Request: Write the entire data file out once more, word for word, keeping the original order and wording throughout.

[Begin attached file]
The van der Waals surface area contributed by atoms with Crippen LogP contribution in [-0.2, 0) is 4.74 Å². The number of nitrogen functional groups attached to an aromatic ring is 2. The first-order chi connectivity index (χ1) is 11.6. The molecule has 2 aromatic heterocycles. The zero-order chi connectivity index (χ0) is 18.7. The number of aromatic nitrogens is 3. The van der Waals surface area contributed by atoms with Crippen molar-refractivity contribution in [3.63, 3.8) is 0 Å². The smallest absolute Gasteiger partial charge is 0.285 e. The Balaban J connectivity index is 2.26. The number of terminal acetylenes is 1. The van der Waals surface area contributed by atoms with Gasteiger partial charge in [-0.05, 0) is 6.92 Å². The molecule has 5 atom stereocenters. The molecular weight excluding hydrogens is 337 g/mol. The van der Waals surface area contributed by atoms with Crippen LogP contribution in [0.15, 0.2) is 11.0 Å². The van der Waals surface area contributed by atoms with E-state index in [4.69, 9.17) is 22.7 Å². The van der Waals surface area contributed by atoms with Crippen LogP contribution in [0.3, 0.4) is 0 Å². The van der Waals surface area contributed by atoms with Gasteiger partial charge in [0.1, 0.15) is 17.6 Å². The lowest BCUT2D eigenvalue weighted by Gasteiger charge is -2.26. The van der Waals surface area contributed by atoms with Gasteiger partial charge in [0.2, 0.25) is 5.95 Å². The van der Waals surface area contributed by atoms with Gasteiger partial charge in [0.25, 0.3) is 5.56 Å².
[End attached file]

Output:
The van der Waals surface area contributed by atoms with Crippen LogP contribution in [-0.2, 0) is 4.74 Å². The number of nitrogen functional groups attached to an aromatic ring is 2. The first-order chi connectivity index (χ1) is 11.6. The molecule has 2 aromatic heterocycles. The zero-order chi connectivity index (χ0) is 18.7. The number of aromatic nitrogens is 3. The van der Waals surface area contributed by atoms with Crippen molar-refractivity contribution in [3.63, 3.8) is 0 Å². The smallest absolute Gasteiger partial charge is 0.285 e. The Balaban J connectivity index is 2.26. The number of terminal acetylenes is 1. The van der Waals surface area contributed by atoms with Gasteiger partial charge in [-0.05, 0) is 6.92 Å². The molecule has 5 atom stereocenters. The molecular weight excluding hydrogens is 337 g/mol. The van der Waals surface area contributed by atoms with Crippen LogP contribution in [0.15, 0.2) is 11.0 Å². The van der Waals surface area contributed by atoms with E-state index in [4.69, 9.17) is 22.7 Å². The van der Waals surface area contributed by atoms with Crippen LogP contribution in [0.3, 0.4) is 0 Å². The van der Waals surface area contributed by atoms with Gasteiger partial charge in [0.1, 0.15) is 17.6 Å². The lowest BCUT2D eigenvalue weighted by Gasteiger charge is -2.26. The van der Waals surface area contributed by atoms with Gasteiger partial charge in [0.2, 0.25) is 5.95 Å². The van der Waals surface area contributed by atoms with Gasteiger partial charge in [0.25, 0.3) is 5.56 Å².